Password security is no joke. It’s a security measure for the point of entry to personally identifiable information (PII), and confidential, sensitive information. The first thing anyone should know when creating an account is to never share their password. Cybercriminals are notorious for enlisting social engineering tactics to try and convince targets to reveal sensitive data such as passwords. This article will talk about five password attack types that you should know about and ways to protect against them.

81% of Password-Related Hacks Involve Stolen or Weak Passwords

One of the biggest mistakes when creating passwords is using the easy-to-guess password like admin123, 123456 or some other easy to input variation.  Warnings are all over the place, including the internet, yet people succumb to password attacks all the time. According to the 2017 Data Breach Investigations Report from Verizon, 81% of data breaches involving hackers had to do with stolen and/or weak passwords.

Organizations that are aware of the security threats posed by password attacks are making an extra effort to create stronger passwords for their employees. One of the main reasons why “strong passwords” can be a hassle is their inability to be used at all times. They are pretty much hard to remember, especially when trying to access through your mobile devices. 

Avoid Using Passwords that Are Easy to Recreate by Hackers

Some of the most frequent data breaches have led to organizations of all sizes to educate their employees when it comes to securing their data, especially when creating passwords. More and more businesses owners are taking extra measures to guarantee that their information is stored safely. Some tips for ensuring your passwords are good enough include having a password that:

  • Is at least 12 characters long
  • Includes a mix of numbers, symbols, capital letters, and lower-case letters
  • Avoids using dictionary words or combinations of dictionary words

Even though most people do their best to follow the employers’ password security rules, there are still many who would rather use an easy-to-remember password. Password attacks can lead to a data breach, which may cause irreparable damage to an organization. To protecting data and mitigate against potential threats, organizations will also set policies. Policy examples include:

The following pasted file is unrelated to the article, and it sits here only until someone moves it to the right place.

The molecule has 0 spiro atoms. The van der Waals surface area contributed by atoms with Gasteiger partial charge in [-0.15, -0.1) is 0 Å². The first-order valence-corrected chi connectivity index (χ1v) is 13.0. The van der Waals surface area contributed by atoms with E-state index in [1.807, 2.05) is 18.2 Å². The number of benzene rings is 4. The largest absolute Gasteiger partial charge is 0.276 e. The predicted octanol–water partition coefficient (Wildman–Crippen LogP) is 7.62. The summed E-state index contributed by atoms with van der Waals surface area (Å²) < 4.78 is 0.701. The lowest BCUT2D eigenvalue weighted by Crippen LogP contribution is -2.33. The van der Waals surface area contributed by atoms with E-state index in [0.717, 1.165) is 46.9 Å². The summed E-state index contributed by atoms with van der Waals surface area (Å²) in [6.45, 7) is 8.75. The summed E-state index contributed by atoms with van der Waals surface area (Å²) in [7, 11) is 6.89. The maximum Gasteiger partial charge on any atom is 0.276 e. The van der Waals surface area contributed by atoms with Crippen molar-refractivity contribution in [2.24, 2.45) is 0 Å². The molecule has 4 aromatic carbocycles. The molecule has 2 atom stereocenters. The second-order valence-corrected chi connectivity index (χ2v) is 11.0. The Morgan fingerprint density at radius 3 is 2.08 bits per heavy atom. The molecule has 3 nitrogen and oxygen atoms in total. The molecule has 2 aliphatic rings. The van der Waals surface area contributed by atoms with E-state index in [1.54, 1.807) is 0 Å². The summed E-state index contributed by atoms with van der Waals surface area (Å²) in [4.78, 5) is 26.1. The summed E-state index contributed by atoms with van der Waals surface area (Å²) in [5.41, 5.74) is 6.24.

• Changing your password after a certain duration, such as after 60, 90 and 120 days
  • Never writing down or emailing your password

Top 5 Password Attack Types

To help you understand just how hackers get access to your passwords, and how you can protect them, we’ve put together a list of the most popular password attack types used in the digital world as well as ways to secure your network and sensitive information. To that end, here’s a briefing of the ­­most commonly used types of attacks.


The most common way for hackers to obtain user’s passwords is by asking. Sending phishing emails leads the unwary reader to a falsified log in page with content related to the service the hacker wants to which the s/he wants to gain access. One example is a request to update your password, in an ironic twist. The website then scans their password and the hacker is free to use it and obtain any additional user data. To protect against phishing attacks:

Be wary of suspicious emails from unrecognized senders. Some ways to recognize phishing emails include:

  • Unrecognized senders
  • Typos in the email body
  • Suspicious destination links (right click on the link to see the destination)

The below screen shot is an example of a phishing email:

phishing email example with tell-tale signs

Dictionary Attack



Known as the dictionary attack, this is the most common type of password attack that uses a program featuring most user-friendly passwords. This method of cyberattack is similar to the brute force attack but in a less complex way. They are both characterized by cyberattackers blasting a script with guesses on possible accurate passwords. 

Words put together such as date of birth and your dog’s name will not protect your account against the dictionary attack. This type of password attack can predict such passwords and hackers will access your system faster and more easily than you think.